A PC cusp formula of 2:3:3 exists in several tritylodontid genera, including Bienotherium, Dianzhongia, Lufengia, Kayentatherium, and Bienotheroides, of which Bienotherium, Dianzhongia and Lufengia are from the early Jurassic of Yunnan, China (Young 1940, 1947, 1974; Chow and Hu 1959; Chow 1962; Hopson 1965; Cui 1981; Luo and Wu 1994). In Bienotherium a small cuspule is present in front of each cusp row (Hopson 1965; Sun 1984; Luo and Wu 1994) so that the total cusp number of a typical PC can be as many as eleven (Sun 1984). As in Oligokyphus the upper tooth of Bienotherium is square-shaped and has low cusps and a short buccal cusp row that is more anterior than the lingual row. As in Yuanotherium the upper tooth cusps of Bienotherium have weak crests.
Dianzhongia and Lufengia are similar to each other in upper postcanine morphology but differ from each other in size. Lufengia is by far the smallest known tritylodontid, with a skull length only about 40 mm (Chow and Hu 1959; Cui 1981; Cui and Sun 1987; Luo and Wu 1994; see also Fig. 3). The buccal cusp row in these two genera is short but is not shifted anteriorly relative to the lingual row. In the two genera, the anterior edge of the tooth is transversely straight but the posterior edge is convex, due to the protruding of the posterior median cusp, and most cusps have well-developed crests. The two genera are similar to Yuanotherium in having a reduced posterolingual cusp but in Lufengia the reduced posterolingual cusp extends more anteriorly to its preceding cusp, a condition absent in Dianzhongia and Yuanotherium.
Kayentatherium Kermack, 1982 (including Nearctylodon Lewis, 1986, as a junior synonym; Sues 1986a, c; Sues and Jenkins 2006), is from the Lower Jurassic Kayenta Formation of southwestern North America, whereas Bienotheroides, with four named species, comes from the middle to late Jurassic of eastern and central Asia (Young 1982, Sun 1984, 1986; Sun and Li 1985; Sun and Cui 1989; Maisch et al. 2004; Watabe et al. 2007). Both genera have postcanine tooth cusps buccolingually compressed and trenchant with steep flanks, resembling the condition of Yuanotherium, but crests on the cusps are more conspicuous than in Yuanotherium. The tooth crowns of the two taxa are somewhat oval in occlusal view due to the rounded tooth corners, in contrast to a more angular appearance in Yuanotherium. The anterior and posterior edges of the postcanines are straight in Bienotheroides, except for B. ultimus, but are convex in Kayentatherium. Kayentatherium is more comparable to Yuanotherium in tooth crown shape, whereas those of Bienotheroides are much wider than long. Kayentatherium is further similar to Yuanotherium in having a cuspule in front of the anterobuccal cusp and in the presence of a distinct posterior crest (“posteromedial crest” of Sues 1986) attached to the posterobuccal cusp, although the crest appears shorter and steeper than that in Yuanotherium. However, the buccal cusp row is the shortest cusp row in Kayentatherium, differing from both Bienotheroides and Yuanotherium. In Bienotheroides, a vestigial cuspule is developed in front of the anterobuccal cusp only in the genotype (Bienotheroides wansiensis), and the posterior crest from the posterobuccal cusp is not developed (Watabe et al. 2007: fig. 7).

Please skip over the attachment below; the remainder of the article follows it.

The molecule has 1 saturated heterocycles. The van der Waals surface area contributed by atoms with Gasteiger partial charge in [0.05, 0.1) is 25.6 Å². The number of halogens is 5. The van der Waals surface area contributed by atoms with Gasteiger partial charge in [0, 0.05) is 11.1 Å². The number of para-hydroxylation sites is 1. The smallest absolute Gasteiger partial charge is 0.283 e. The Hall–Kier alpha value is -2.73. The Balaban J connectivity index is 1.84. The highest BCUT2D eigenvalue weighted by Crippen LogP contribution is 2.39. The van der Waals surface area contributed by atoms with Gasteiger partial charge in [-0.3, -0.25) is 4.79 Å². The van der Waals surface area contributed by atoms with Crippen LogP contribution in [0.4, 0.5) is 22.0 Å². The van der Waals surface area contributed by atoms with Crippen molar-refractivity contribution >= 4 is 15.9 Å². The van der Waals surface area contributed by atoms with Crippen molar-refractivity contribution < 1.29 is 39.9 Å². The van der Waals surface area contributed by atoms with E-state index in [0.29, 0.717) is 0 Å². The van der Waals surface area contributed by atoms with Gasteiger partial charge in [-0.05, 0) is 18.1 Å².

Two early Jurassic genera, Yunnanodon from Yunnan, China (Cui 1981) and Dinnebitodon from the Kayenta Formation, western North America (Sues 1986c), share an upper cusp formula of 2:3:2. In addition to the difference in the cusp formula, their upper postcanines further differ from those of Yuanotherium in having a quadrangular outline, cusps with more distinct crests that embrace the bases of preceding cusps, and cusps less transversely compressed. They are similar to Yuanotherium in having a reduced anteromedian cusp. Dinnebitodon is further similar to Yuanotherium in having a posterior crest extending posteromedially from the posterobuccal cusp, but the cusp is more posteriorly situated and the crest is shorter. Dinnebitodon also has a crest extending posterobuccally from the posterolingual cusp, in contrast to Yuanotherium in which a small third lingual cusp is developed at the posterolingual corner of the tooth. In contrast, the posterolingual and posterobuccal cusps in Yunnanodon have rounded posterior flanks (Cui 1976: fig. 4; Luo and Wu 1994: fig. 14.4D).
Stereognathus from the Middle Jurassic of England has a cusp formula of 2:2:2 on upper postcanines (Charlesworth 1854; Simpson 1928; Evans and Milner 1994). It further differs from Yuanotherium in having quadrangular upper postcanines, cusps with distinct and long crests extending from apices and extending to the lingual/buccal flanks of the preceding cusps, and any cusp on the lingual or buccal row having only a single crest.